Food can be like a “trusted friend” or “comforter”. We turn to food to counteract a feeling we may have inside. After eating the food, we feel good (until the guilt sets in).
1) Eating to hide or to cope with feelings like anger or anxiety.
Some people have been brought up not to express anger. This may manifest itself in eating to bring suppressed feelings to the surface.
On a subconscious level, some people may be eating to express guilt.
2) Eating to feed a hungry heart
Women, especially mothers may have many unmet needs so they compensate by eating. In these cases, women are conditioned out of having permission to “want” since they are often expected to “defer” their needs to the needs of people they are caring for. When their “work” is done for the day, they often turn to food to feed that need.
3) Eating when stressed
Stress is highly correlated to over eating. The first things we learn as babies is that sucking makes us feel better (when babies are humgry they are very stressed). For some people, eating gets them into a relaxed state. Stressful times include when you are worried, frustrated, angry, tired, depressed, anxious, sad, under pressure, feeling like not coping or feeling emotionally down.
When trying to lose weight, comfort eating is not an ideal way of dealing with stress.
4) Eating for self abuse
Low self worth can make people want to punish themselves by eating. Sometimes a fear of success can be the result of not feeling worthy. Eating as a result of self abuse may be triggered as the result of an event that may have happened during the day or something that somebody might have said that was negative that makes allows the low self worth feelings to resurface again. Often people feel the need to punish their bodies by over-eating or to self sabotage. In some cases people may do this subconsciously as they do not believe that they deserve to be happy or they are afraid of all the things they may achieve if they actually met all their goals.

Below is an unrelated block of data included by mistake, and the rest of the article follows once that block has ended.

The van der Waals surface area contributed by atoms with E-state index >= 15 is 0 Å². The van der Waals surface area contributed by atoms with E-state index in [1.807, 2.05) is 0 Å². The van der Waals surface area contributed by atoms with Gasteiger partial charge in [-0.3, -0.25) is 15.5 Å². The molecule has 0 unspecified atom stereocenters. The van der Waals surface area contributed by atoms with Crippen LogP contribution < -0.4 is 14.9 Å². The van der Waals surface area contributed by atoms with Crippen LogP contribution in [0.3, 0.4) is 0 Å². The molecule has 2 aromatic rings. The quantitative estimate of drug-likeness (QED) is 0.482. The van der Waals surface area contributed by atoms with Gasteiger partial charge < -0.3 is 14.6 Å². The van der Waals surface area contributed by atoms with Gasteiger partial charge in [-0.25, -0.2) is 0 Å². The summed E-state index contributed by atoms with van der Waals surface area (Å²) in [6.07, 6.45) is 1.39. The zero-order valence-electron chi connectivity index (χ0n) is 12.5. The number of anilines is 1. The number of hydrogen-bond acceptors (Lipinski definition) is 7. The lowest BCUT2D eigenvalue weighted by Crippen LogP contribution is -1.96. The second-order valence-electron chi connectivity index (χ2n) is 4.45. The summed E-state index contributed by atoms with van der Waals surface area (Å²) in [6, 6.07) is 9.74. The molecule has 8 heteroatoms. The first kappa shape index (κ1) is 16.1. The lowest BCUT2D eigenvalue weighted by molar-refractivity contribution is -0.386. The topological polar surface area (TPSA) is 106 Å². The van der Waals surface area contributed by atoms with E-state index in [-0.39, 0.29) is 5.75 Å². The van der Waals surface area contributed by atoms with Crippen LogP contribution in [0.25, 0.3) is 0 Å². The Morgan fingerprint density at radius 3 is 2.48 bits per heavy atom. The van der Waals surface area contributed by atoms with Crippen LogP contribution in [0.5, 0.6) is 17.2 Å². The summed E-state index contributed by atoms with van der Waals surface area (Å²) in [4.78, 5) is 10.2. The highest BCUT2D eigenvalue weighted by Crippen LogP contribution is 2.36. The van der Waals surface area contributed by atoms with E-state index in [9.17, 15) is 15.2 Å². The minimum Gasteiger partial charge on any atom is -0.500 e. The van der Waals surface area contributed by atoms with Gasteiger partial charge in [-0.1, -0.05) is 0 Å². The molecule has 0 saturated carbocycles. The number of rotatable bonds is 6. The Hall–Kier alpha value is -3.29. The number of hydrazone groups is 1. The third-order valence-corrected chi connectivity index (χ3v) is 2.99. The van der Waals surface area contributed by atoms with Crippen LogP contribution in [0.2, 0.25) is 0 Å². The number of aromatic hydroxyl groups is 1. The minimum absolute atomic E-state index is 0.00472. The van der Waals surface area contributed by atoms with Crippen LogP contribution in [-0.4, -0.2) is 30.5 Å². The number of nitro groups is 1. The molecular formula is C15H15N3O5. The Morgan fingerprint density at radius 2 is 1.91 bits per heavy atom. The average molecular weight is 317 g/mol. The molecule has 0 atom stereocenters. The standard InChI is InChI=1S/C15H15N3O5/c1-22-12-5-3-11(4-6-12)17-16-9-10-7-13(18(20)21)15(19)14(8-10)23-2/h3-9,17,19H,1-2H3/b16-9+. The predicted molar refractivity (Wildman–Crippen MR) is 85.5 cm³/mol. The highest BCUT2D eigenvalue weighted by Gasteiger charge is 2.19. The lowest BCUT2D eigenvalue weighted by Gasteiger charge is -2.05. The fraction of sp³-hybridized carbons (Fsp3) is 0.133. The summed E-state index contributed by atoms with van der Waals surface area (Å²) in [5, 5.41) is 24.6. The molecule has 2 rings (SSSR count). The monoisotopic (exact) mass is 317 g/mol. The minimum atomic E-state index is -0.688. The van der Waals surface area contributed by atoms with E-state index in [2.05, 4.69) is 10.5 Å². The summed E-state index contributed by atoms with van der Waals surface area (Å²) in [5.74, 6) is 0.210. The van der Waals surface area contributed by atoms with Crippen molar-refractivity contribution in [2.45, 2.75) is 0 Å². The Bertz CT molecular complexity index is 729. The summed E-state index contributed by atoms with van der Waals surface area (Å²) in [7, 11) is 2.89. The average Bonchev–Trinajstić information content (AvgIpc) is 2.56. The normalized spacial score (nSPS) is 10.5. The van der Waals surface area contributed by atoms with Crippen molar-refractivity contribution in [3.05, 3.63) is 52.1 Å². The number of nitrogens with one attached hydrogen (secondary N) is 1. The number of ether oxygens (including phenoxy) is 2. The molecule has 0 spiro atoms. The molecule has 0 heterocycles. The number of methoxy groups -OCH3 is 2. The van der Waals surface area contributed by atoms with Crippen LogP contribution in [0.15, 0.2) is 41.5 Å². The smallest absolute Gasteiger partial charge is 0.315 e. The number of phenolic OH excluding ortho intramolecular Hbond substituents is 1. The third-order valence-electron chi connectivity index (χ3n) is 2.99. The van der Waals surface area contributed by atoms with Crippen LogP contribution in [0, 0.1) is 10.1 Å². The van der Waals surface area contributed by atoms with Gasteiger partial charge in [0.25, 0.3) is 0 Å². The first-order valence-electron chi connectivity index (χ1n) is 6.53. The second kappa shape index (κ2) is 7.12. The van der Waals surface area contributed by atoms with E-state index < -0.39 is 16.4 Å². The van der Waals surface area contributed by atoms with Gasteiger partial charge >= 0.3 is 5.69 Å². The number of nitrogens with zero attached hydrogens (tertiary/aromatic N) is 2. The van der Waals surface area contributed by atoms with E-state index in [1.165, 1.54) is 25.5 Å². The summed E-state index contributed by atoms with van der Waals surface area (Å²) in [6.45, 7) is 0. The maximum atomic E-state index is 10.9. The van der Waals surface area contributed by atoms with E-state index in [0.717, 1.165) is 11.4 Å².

5) Post trauma eating
Overeating can follow a time of longstanding stress in which a person feels powerless or humiliated in some way. When you have a bad experience, your mind locks it in and this continues to affect you. Some of the biggest stressors can be bad life events such as the death of a loved one, a relationship breakup, a bad sexual encounter, rejection, being ostracised at school and being abused by someone close to you.
This lesson’s quiz will now test if you recognise some examples of emotional eating in your life.